Throughout New Jersey there are many towns where local tax bills reflect 50 and 60 cents on the dollar going toward public education. Hoboken is not one of those towns.

Here in Hoboken, if the referendum passes, the District will still see state funding in excess of what the payments on the bond would be. So the state of New Jersey might not be building a new Hoboken HS, but its consistent financial support for Hoboken Schools, saving the Hoboken taxpayers quite a bit of money, has been there for years.

The facilities that come with the proposed new Hoboken HS will be there for this community to use for decades to come, and the cost will be shared with residents who don’t live here yet, or might not even be born yet.

If you pay property taxes, and the referendum passes, your property taxes will increase in the neighborhood of $93.33 per $100,000 in assessed valuation, or approximately 5.8%. Find more info on your specific situation here.

While the state of NJ has been, in my opinion, generous with its support of the Hoboken Public School District, one thing the state cannot do is solve the very serious facilities issue that currently exists.

There is money promised from the state for the renovation of the Demarest building, but that is all that is available for the years to come, and new developments will be adding to the number of families the district will be legally required to serve.

Valuable state funded programs like pre-K need space, as do our elementary and middle school students. There is extremely little availability of educational space in the city of Hoboken.

While local Councilpeople may offer up some fanstastical suggestions for solving the space issues, it is not their role, nor would it meet the educational vision set forth for the District by Superintendent Dr. Johnson.

These suggestions are fueled by their own self-interest and not what is necessary for the growing student body.

If approved, the proposed new high school will enable more pre-K classrooms to come back into District facilities. It will allow the pre-K program to continue to grow as the city grows (20% population growth since the 2010 census).

I have seen many comments worried about Hoboken being able to keep the free pre-K; however, I think the question concerned residents should be asking is: As pre-K grows, where are the classrooms going to go? The long range facilities plan, with the proposed new HS, solves this issue.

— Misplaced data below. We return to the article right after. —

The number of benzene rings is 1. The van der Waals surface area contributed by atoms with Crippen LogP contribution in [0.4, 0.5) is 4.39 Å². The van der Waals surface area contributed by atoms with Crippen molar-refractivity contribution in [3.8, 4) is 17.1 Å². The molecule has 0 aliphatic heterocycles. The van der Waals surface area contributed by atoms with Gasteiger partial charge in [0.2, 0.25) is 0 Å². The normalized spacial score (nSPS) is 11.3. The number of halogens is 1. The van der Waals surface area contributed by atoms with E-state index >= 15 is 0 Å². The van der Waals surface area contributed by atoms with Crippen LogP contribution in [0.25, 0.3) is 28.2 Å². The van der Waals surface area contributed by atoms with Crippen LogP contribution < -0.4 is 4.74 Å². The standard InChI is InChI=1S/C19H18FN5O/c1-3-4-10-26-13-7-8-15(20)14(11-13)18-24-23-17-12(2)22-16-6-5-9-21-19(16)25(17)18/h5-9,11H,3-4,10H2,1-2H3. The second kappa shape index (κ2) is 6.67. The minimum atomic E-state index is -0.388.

On January 25th you are answering a question about funding new space for the school district, on land already owned by the BOE, brought to you by the Superintendent of Schools and your elected BOE representatives.

• Space for a new High School, with state of the art facilities so that Hoboken HS students can continue to achieve
• Space the current Middle School students need so they can have a full-sized gym and a real cafeteria so lunch doesn’t have to start at 10:30 AM
• Space necessary for our growing elementary schools
• Space necessary to continue to provide full-day, state-funded pre-K

Yes, the dollar amount is large, with contingencies built in to account for these inflationary times. This is far from the only problem facing Hoboken today – but it is a problem with a very strong, viable solution that my family will be supporting on January 25th.

The “vote no” crowd seems to be missing just how much Hoboken taxpayers get from Trenton each year for our schools, and how as a community we can be accountable for solving this specific local issue.

Waiting for another year or two will exacerbate the problem and potentially result in higher interest rates.

I am hopeful for the future of this city and this school district, and hopeful that my fellow residents will look past the noise and towards the steady leadership that has guided this school district through the pandemic.

A Superintendent and a Board united in their agreement that this plan is the best for Hoboken Public Schools because it addresses current and future space needs without the interference of local political forces in matters outside of their purview.